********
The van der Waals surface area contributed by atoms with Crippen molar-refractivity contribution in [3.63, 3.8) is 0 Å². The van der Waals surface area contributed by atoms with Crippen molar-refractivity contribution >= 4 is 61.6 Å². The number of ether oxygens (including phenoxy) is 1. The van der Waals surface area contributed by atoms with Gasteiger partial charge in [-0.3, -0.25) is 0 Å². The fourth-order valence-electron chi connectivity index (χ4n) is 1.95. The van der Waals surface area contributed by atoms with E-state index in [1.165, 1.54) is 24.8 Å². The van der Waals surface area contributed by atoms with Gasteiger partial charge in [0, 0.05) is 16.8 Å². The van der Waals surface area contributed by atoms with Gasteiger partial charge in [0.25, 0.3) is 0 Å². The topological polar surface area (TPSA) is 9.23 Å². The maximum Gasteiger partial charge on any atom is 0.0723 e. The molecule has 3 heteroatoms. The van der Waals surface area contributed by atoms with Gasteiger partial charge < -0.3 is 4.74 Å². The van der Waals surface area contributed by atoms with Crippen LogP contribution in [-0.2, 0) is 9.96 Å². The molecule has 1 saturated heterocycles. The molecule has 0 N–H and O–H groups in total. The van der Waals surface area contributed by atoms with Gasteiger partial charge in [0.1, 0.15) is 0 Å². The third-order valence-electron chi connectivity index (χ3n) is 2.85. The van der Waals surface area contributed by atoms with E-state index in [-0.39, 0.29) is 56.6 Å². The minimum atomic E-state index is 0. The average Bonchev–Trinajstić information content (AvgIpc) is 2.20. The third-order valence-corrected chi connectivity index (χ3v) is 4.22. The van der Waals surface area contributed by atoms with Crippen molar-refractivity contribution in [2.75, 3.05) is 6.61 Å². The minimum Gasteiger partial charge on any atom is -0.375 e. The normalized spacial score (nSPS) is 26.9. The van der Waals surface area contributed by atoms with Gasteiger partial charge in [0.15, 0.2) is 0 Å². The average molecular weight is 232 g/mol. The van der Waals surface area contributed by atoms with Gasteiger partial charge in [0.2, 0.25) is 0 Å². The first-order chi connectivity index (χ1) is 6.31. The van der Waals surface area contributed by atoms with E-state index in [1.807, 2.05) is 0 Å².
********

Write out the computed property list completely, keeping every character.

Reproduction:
The van der Waals surface area contributed by atoms with Crippen molar-refractivity contribution in [3.63, 3.8) is 0 Å². The van der Waals surface area contributed by atoms with Crippen molar-refractivity contribution >= 4 is 61.6 Å². The number of ether oxygens (including phenoxy) is 1. The van der Waals surface area contributed by atoms with Gasteiger partial charge in [-0.3, -0.25) is 0 Å². The fourth-order valence-electron chi connectivity index (χ4n) is 1.95. The van der Waals surface area contributed by atoms with E-state index in [1.165, 1.54) is 24.8 Å². The van der Waals surface area contributed by atoms with Gasteiger partial charge in [0, 0.05) is 16.8 Å². The van der Waals surface area contributed by atoms with Gasteiger partial charge in [0.25, 0.3) is 0 Å². The topological polar surface area (TPSA) is 9.23 Å². The maximum Gasteiger partial charge on any atom is 0.0723 e. The molecule has 3 heteroatoms. The van der Waals surface area contributed by atoms with Gasteiger partial charge < -0.3 is 4.74 Å². The van der Waals surface area contributed by atoms with Crippen LogP contribution in [-0.2, 0) is 9.96 Å². The molecule has 1 saturated heterocycles. The molecule has 0 N–H and O–H groups in total. The van der Waals surface area contributed by atoms with Gasteiger partial charge in [0.1, 0.15) is 0 Å². The third-order valence-electron chi connectivity index (χ3n) is 2.85. The van der Waals surface area contributed by atoms with E-state index in [-0.39, 0.29) is 56.6 Å². The minimum atomic E-state index is 0. The average Bonchev–Trinajstić information content (AvgIpc) is 2.20. The third-order valence-corrected chi connectivity index (χ3v) is 4.22. The van der Waals surface area contributed by atoms with Crippen molar-refractivity contribution in [2.75, 3.05) is 6.61 Å². The minimum Gasteiger partial charge on any atom is -0.375 e. The normalized spacial score (nSPS) is 26.9. The van der Waals surface area contributed by atoms with Gasteiger partial charge in [0.15, 0.2) is 0 Å². The average molecular weight is 232 g/mol. The van der Waals surface area contributed by atoms with Gasteiger partial charge in [0.2, 0.25) is 0 Å². The first-order chi connectivity index (χ1) is 6.31. The van der Waals surface area contributed by atoms with E-state index in [1.807, 2.05) is 0 Å².